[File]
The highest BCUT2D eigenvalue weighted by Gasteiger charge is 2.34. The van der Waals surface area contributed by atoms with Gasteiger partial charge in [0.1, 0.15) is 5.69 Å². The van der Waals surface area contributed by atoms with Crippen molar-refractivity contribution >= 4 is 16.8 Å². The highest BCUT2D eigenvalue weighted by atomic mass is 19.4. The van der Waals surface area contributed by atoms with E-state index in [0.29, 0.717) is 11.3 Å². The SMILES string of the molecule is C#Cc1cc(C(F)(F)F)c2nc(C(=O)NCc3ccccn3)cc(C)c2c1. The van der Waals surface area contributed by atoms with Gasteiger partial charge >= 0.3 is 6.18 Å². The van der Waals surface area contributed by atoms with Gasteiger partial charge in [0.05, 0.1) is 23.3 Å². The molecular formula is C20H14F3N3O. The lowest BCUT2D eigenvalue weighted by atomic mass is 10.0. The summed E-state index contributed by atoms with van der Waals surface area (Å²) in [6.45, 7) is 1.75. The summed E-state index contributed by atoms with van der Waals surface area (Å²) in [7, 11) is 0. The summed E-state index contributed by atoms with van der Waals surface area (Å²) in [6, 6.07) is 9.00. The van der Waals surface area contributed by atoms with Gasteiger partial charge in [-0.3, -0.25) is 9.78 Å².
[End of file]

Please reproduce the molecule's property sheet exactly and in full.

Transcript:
The highest BCUT2D eigenvalue weighted by Gasteiger charge is 2.34. The van der Waals surface area contributed by atoms with Gasteiger partial charge in [0.1, 0.15) is 5.69 Å². The van der Waals surface area contributed by atoms with Crippen molar-refractivity contribution >= 4 is 16.8 Å². The highest BCUT2D eigenvalue weighted by atomic mass is 19.4. The van der Waals surface area contributed by atoms with E-state index in [0.29, 0.717) is 11.3 Å². The SMILES string of the molecule is C#Cc1cc(C(F)(F)F)c2nc(C(=O)NCc3ccccn3)cc(C)c2c1. The van der Waals surface area contributed by atoms with Gasteiger partial charge >= 0.3 is 6.18 Å². The van der Waals surface area contributed by atoms with Gasteiger partial charge in [0.05, 0.1) is 23.3 Å². The molecular formula is C20H14F3N3O. The lowest BCUT2D eigenvalue weighted by atomic mass is 10.0. The summed E-state index contributed by atoms with van der Waals surface area (Å²) in [6.45, 7) is 1.75. The summed E-state index contributed by atoms with van der Waals surface area (Å²) in [7, 11) is 0. The summed E-state index contributed by atoms with van der Waals surface area (Å²) in [6, 6.07) is 9.00. The van der Waals surface area contributed by atoms with Gasteiger partial charge in [-0.3, -0.25) is 9.78 Å².